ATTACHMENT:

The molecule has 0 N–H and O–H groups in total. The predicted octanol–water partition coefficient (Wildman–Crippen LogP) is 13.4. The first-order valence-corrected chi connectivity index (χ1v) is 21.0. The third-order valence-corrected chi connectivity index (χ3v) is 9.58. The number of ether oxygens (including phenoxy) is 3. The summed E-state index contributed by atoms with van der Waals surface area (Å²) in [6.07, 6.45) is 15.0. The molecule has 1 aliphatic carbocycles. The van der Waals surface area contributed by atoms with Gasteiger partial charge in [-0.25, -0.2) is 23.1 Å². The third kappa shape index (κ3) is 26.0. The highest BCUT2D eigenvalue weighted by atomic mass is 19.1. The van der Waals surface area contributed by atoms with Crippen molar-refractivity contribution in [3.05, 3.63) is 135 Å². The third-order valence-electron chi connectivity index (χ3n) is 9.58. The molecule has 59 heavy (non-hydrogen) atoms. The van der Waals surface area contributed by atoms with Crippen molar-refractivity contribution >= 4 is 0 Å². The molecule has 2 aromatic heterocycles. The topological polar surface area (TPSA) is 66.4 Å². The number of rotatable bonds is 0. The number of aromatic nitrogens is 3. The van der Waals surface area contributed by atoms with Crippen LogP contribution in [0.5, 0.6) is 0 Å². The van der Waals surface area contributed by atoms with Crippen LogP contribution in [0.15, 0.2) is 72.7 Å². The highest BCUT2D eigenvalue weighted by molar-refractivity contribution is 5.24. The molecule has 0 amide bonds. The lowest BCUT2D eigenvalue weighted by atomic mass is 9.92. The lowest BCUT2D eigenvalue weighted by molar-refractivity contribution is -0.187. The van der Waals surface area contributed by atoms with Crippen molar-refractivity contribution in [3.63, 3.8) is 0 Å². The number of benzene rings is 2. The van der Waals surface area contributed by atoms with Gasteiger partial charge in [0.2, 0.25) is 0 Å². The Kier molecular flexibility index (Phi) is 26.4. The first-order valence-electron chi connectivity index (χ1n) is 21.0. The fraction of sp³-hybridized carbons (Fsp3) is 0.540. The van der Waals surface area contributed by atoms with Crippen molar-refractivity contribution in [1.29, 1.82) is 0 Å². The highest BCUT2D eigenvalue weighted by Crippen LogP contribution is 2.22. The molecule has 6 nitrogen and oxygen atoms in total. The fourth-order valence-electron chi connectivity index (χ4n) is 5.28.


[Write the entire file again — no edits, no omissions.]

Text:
The molecule has 0 N–H and O–H groups in total. The predicted octanol–water partition coefficient (Wildman–Crippen LogP) is 13.4. The first-order valence-corrected chi connectivity index (χ1v) is 21.0. The third-order valence-corrected chi connectivity index (χ3v) is 9.58. The number of ether oxygens (including phenoxy) is 3. The summed E-state index contributed by atoms with van der Waals surface area (Å²) in [6.07, 6.45) is 15.0. The molecule has 1 aliphatic carbocycles. The van der Waals surface area contributed by atoms with Gasteiger partial charge in [-0.25, -0.2) is 23.1 Å². The third kappa shape index (κ3) is 26.0. The highest BCUT2D eigenvalue weighted by atomic mass is 19.1. The van der Waals surface area contributed by atoms with Crippen molar-refractivity contribution in [3.05, 3.63) is 135 Å². The third-order valence-electron chi connectivity index (χ3n) is 9.58. The molecule has 59 heavy (non-hydrogen) atoms. The van der Waals surface area contributed by atoms with Crippen molar-refractivity contribution >= 4 is 0 Å². The molecule has 2 aromatic heterocycles. The topological polar surface area (TPSA) is 66.4 Å². The number of rotatable bonds is 0. The number of aromatic nitrogens is 3. The van der Waals surface area contributed by atoms with Crippen LogP contribution in [0.5, 0.6) is 0 Å². The van der Waals surface area contributed by atoms with Crippen LogP contribution in [0.15, 0.2) is 72.7 Å². The highest BCUT2D eigenvalue weighted by molar-refractivity contribution is 5.24. The molecule has 0 amide bonds. The lowest BCUT2D eigenvalue weighted by atomic mass is 9.92. The lowest BCUT2D eigenvalue weighted by molar-refractivity contribution is -0.187. The van der Waals surface area contributed by atoms with Crippen molar-refractivity contribution in [3.63, 3.8) is 0 Å². The number of benzene rings is 2. The van der Waals surface area contributed by atoms with Gasteiger partial charge in [0.2, 0.25) is 0 Å². The Kier molecular flexibility index (Phi) is 26.4. The first-order valence-electron chi connectivity index (χ1n) is 21.0. The fraction of sp³-hybridized carbons (Fsp3) is 0.540. The van der Waals surface area contributed by atoms with Crippen molar-refractivity contribution in [1.29, 1.82) is 0 Å². The highest BCUT2D eigenvalue weighted by Crippen LogP contribution is 2.22. The molecule has 6 nitrogen and oxygen atoms in total. The fourth-order valence-electron chi connectivity index (χ4n) is 5.28.